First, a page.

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UK, France, EU Updates On Border Measures

In his address to the United Kingdom yesterday evening, British Prime Minister, Boris Johnson outlined plans to carefully reopen the nation’s economy.

Outlining the plans, the British PM said of the way forward: “I must stress again that all of this is conditional, it all depends on a series of big Ifs. It depends on all of us – the entire country – to follow the advice, to observe social distancing, and to keep that R down.”

And Johnson also indicated that “to prevent re-infection from abroad, I am serving notice that it will soon be the time – with transmission significantly lower – to impose quarantine on people coming into this country by air.”

The British Prime Minister also spoke with French president Emmanuael Macron to discuss the “need for close bilateral, European and international cooperation in the fight against Covid-19.”

The two leaders spoke about the need to manage the risk of new transmissions arising from abroad, as the rate of coronavirus decreases domestically.

And in this regard, the Prime Minister and the President agreed to work together in taking forward appropriate border measures. This cooperation is particularly necessary for the management of our common border.

The result of that conversation being that “no quarantine measures would apply to travellers coming from France at this stage; any measures on either side would be taken in a concerted and reciprocal manner. A working group between the two governments will be set up to ensure this consultation throughout the coming weeks.”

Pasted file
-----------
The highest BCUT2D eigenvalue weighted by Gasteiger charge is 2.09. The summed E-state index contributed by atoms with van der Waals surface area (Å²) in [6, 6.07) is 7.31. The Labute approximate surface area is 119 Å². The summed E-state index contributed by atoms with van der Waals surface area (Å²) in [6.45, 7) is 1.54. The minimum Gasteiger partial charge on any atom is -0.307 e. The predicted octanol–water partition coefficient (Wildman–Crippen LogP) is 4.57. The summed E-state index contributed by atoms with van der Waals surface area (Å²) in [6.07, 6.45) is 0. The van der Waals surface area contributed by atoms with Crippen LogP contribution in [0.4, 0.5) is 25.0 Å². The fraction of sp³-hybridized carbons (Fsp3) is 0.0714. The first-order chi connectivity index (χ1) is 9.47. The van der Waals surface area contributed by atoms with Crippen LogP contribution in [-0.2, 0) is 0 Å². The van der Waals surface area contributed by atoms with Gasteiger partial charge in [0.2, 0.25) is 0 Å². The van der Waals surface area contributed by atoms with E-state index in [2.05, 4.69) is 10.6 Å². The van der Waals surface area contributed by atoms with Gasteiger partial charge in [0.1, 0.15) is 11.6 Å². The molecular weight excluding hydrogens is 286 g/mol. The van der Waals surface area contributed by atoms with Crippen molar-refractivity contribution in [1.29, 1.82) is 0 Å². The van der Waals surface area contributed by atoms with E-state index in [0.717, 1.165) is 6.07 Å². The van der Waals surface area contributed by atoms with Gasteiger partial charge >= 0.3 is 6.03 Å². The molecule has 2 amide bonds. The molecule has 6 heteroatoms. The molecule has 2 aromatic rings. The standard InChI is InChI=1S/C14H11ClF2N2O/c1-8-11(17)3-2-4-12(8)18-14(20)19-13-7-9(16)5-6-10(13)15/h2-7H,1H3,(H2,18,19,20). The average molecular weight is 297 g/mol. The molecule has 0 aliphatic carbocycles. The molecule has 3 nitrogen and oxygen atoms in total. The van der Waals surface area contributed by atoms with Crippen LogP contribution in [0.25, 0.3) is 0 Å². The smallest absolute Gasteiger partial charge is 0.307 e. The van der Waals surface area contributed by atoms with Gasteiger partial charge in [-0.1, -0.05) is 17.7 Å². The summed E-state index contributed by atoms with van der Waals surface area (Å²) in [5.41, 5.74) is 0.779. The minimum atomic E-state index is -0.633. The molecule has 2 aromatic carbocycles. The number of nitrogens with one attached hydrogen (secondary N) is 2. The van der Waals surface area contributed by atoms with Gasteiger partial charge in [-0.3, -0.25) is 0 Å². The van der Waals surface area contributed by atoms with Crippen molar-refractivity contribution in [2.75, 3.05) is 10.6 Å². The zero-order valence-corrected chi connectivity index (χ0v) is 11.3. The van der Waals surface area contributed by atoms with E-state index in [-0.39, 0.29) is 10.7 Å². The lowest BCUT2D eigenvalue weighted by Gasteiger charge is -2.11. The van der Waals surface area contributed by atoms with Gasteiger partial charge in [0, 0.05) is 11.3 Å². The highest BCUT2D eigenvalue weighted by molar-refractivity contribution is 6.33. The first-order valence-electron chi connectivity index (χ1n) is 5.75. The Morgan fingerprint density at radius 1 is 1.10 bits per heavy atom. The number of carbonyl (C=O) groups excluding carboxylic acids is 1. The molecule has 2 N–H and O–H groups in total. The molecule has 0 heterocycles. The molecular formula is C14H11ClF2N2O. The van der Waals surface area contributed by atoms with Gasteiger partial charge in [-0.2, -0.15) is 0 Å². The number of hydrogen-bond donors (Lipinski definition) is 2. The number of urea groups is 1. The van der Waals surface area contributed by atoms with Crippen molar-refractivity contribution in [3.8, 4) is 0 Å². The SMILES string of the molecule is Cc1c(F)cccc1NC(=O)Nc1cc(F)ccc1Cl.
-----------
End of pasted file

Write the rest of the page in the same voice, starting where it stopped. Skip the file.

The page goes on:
EU Extends Non-Essential Travel Restrictions

The European Union (EU) is also “inviting” Schengen Member States and Schengen Associated States to extend the temporary restriction on non-essential travel to the EU for another 30 days, until 15 June.

It notes that while some EU and Schengen Associated States are taking preliminary steps towards easing the measures for fighting the spread of the pandemic, the situation remains fragile both in Europe and worldwide.

As a result, the EU said that this calls for continued measures at the external borders to reduce the risk of the disease spreading through travel to the EU.

The lifting of travel restrictions should be phased: as underlined in the Joint European Roadmap —  https://ec.europa.eu/commission/presscorner/detail/en/ip_20_652 — on lifting containment measures, internal border controls will need to start being lifted gradually and in a coordinated manner before restrictions at the external borders can be relaxed in a second stage.

Vice-President for Promoting our European Way of Life, Margaritis Schinas, said: “The overall objective of limiting the spread of coronavirus via reduced social interaction remains. Despite progress in many European countries, the situation worldwide is very fragile. It is imperative that any action taken is gradual, with different measures being lifted in different phases.”

And Commissioner for Home Affairs, Ylva Johansson underlined: “We need a phased and coordinated approach. Restoring the normal functioning of the Schengen area of free movement is our first objective as soon as the health situation allows it. Restrictions on free movement and internal border controls will need to be lifted gradually before we can remove restrictions at the external borders and guarantee access to the EU for non-EU residents for non-essential travel.”

The travel restriction, as well as the invitation to extend it, applies to the ‘EU+ area’, which includes all Schengen Member States (including Bulgaria, Croatia, Cyprus, and Romania) and the 4 Schengen Associated States (Iceland, Liechtenstein, Norway, and Switzerland) – 30 countries in total. The Commission calls for a continued coordinated approach to the prolongation, as action at the external borders can only be effective if implemented by all EU and Schengen States at all borders, with the same end date and in a uniform manner.

The Commission will continue to assist Member States in implementing the restriction on non-essential travel to the EU, including through regular videoconference meetings with Home Affairs Ministers. Any further prolongation of the travel restriction beyond 15 June 2020 would need to be assessed again, based on the evolution of the epidemiological situation.

 

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